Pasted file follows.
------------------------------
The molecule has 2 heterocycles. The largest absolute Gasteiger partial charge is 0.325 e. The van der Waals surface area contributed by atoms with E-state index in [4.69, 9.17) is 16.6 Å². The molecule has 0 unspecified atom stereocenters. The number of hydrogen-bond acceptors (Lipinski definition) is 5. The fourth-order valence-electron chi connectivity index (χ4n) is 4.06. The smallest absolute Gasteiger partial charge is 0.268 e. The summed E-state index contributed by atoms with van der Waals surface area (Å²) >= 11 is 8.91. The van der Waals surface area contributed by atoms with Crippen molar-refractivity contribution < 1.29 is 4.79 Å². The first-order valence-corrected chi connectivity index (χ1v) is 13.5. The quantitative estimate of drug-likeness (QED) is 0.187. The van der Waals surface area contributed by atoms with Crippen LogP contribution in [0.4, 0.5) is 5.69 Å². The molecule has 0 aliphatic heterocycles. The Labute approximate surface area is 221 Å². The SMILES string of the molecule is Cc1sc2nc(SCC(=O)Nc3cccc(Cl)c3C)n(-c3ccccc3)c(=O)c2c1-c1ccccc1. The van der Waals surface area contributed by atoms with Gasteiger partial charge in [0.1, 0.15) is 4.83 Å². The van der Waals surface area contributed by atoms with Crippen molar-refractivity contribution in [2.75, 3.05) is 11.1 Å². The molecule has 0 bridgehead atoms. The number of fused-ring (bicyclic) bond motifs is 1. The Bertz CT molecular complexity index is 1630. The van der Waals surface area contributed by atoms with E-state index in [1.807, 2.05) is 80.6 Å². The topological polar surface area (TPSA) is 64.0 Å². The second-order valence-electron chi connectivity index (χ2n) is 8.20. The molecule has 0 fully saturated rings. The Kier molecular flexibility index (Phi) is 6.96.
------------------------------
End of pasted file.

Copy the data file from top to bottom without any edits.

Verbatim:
The molecule has 2 heterocycles. The largest absolute Gasteiger partial charge is 0.325 e. The van der Waals surface area contributed by atoms with E-state index in [4.69, 9.17) is 16.6 Å². The molecule has 0 unspecified atom stereocenters. The number of hydrogen-bond acceptors (Lipinski definition) is 5. The fourth-order valence-electron chi connectivity index (χ4n) is 4.06. The smallest absolute Gasteiger partial charge is 0.268 e. The summed E-state index contributed by atoms with van der Waals surface area (Å²) >= 11 is 8.91. The van der Waals surface area contributed by atoms with Crippen molar-refractivity contribution < 1.29 is 4.79 Å². The first-order valence-corrected chi connectivity index (χ1v) is 13.5. The quantitative estimate of drug-likeness (QED) is 0.187. The van der Waals surface area contributed by atoms with Crippen LogP contribution in [0.4, 0.5) is 5.69 Å². The molecule has 0 aliphatic heterocycles. The Labute approximate surface area is 221 Å². The SMILES string of the molecule is Cc1sc2nc(SCC(=O)Nc3cccc(Cl)c3C)n(-c3ccccc3)c(=O)c2c1-c1ccccc1. The van der Waals surface area contributed by atoms with Gasteiger partial charge in [0.1, 0.15) is 4.83 Å². The van der Waals surface area contributed by atoms with Crippen molar-refractivity contribution in [2.75, 3.05) is 11.1 Å². The molecule has 0 bridgehead atoms. The number of fused-ring (bicyclic) bond motifs is 1. The Bertz CT molecular complexity index is 1630. The van der Waals surface area contributed by atoms with E-state index in [1.807, 2.05) is 80.6 Å². The topological polar surface area (TPSA) is 64.0 Å². The second-order valence-electron chi connectivity index (χ2n) is 8.20. The molecule has 0 fully saturated rings. The Kier molecular flexibility index (Phi) is 6.96.